How do new management practices enter a firm?


How do new management practices enter a firm?

By Jakob Schneebacher

Management and organisational capital are crucial inputs for many firms, but like other intangible assets, managerial capital is exceedingly difficult to measure accurately.

In a new ESCoE Discussion Paper, published today, we propose a novel framework for thinking about all the ways managerial capital can enter a firm, and explore what existing UK microdata has to say on the topic. By highlighting what is, and is not, possible with existing data, we hope to provide a guide for other researchers interested in managerial capital and related intangibles.

We argue managerial capital can enter a firm in three ways: embedded in other factors of production (capital or labour), through direct investments (via outright purchases, for instance of consultancy services, or in-house creation), or through learning from others the firm interacts with (suppliers, customers, or clients). As we show in the paper, this framework encompasses channels that the existing literature has focused on, but also highlights previously neglected ways management practices can enter a firm.

To measure the contributions of these channels, we combine data from the Management and Expectations Survey (MES) on management practices with other existing firm-level data. The MES offers rich data on management practices, something available for few other countries at this level of detail. Additionally, we draw on a diverse battery of questions from the Annual Purchases Survey, the UK Innovation Survey, the E-Commerce Survey, the Employer Skills Survey and the Annual Survey of Hours and Earnings.

None of these surveys were set up with the explicit purpose of measuring managerial capital accumulation, and as a result, our mapping from the theoretical framework to the available UK data is necessarily incomplete. To take an extreme example, the learning channels are almost entirely absent from the existing data. However, even for more established channels, like the purchase of management consultancy services, the match between what the questionnaire asks and what we want to measure is not perfect.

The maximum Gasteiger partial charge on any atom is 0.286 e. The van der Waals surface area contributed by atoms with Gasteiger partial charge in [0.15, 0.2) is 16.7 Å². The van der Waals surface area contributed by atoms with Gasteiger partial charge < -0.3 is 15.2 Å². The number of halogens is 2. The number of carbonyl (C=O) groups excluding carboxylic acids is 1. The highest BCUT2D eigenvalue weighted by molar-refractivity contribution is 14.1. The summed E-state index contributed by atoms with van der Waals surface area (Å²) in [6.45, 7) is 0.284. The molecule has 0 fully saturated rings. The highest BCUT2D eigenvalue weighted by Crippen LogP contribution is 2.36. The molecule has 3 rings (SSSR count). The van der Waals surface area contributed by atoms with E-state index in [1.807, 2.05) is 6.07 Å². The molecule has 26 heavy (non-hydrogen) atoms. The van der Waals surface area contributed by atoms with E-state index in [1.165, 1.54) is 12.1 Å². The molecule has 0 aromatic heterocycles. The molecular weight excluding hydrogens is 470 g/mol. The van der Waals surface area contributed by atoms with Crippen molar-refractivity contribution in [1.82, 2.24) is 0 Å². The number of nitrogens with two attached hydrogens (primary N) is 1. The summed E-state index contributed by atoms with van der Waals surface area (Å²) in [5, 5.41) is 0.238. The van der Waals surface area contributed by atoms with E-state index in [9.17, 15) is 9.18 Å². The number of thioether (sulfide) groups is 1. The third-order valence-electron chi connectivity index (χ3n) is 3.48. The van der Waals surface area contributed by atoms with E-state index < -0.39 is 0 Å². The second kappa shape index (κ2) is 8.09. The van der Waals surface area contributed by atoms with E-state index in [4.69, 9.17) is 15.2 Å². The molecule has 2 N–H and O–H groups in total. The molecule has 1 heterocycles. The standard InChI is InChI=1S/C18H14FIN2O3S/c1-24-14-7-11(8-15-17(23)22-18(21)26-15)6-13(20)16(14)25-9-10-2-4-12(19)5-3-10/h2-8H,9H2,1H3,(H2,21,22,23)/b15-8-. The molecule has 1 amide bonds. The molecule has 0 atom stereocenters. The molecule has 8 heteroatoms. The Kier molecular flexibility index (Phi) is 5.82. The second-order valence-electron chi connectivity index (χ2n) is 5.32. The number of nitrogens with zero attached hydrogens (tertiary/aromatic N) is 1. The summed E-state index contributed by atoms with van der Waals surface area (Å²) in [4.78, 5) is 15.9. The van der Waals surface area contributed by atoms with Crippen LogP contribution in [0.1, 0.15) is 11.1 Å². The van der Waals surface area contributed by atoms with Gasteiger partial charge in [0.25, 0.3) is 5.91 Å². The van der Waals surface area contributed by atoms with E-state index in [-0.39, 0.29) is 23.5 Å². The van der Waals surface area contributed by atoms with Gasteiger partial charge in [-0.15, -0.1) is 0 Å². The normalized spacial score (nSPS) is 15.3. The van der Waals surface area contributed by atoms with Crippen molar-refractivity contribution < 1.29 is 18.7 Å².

Individually, our measures for each channel do show positive and statistically significant relationships with management practices. But when combining measures across all available UK business data sources in regressions, coefficients on individual channels can change sign, size and significance. This underscores the importance of looking at managerial capital accumulation jointly if we want to disentangle individual contributions.

On the other hand, the explanatory power of our regressions of management practices on individual channels does not increase dramatically as we add more variables. This result suggests that individual managerial accumulation channels usually make for useable proxies of overall management practice investment where a direct measure is not available. In that sense, our paper vindicates a large existing literature that has done just that, particularly using occupational categories to proxy for managerial capital investment.

Finally, we conduct a simple clustering analysis on the channels of managerial capital accumulation and show that different types of businesses will generally bring novel management practices into the firm in different ways. For instance, large manufacturing firms tend to rely on software that facilitates management and in-house management training, while firms in ICT and transportation services often rely on a more management-heavy structure and highly qualified employees (both managers and non-managers).

This paper contributes to our state of knowledge on managerial capital in several ways: it establishes new facts about the ways management practices vary across firms with the investments those firms make, and the inputs they purchase; it highlights the gaps in the current UK business data landscape when it comes to managerial capital, a subset of intangible capital; and it sheds light on the trade-offs researchers have to make when navigating these gaps.

We hope that our paper will encourage other researchers to make full use of the available UK data and enable them to avoid some of the pitfalls. We think this is necessary as much is still lacking from our understanding of managerial capital. What is the causal impact of different accumulation channels on the managerial capital in the firm? How does the use of different accumulation strategies vary across countries, and what does this imply for productivity differences? And finally, how do managerial capital accumulation strategies interact with investment in the other intangibles firms rely on?

Read the full ESCoE working paper here.

Jakob Schneebacher is an economist at the Office for National Statistics.

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Jakob Schneebacher

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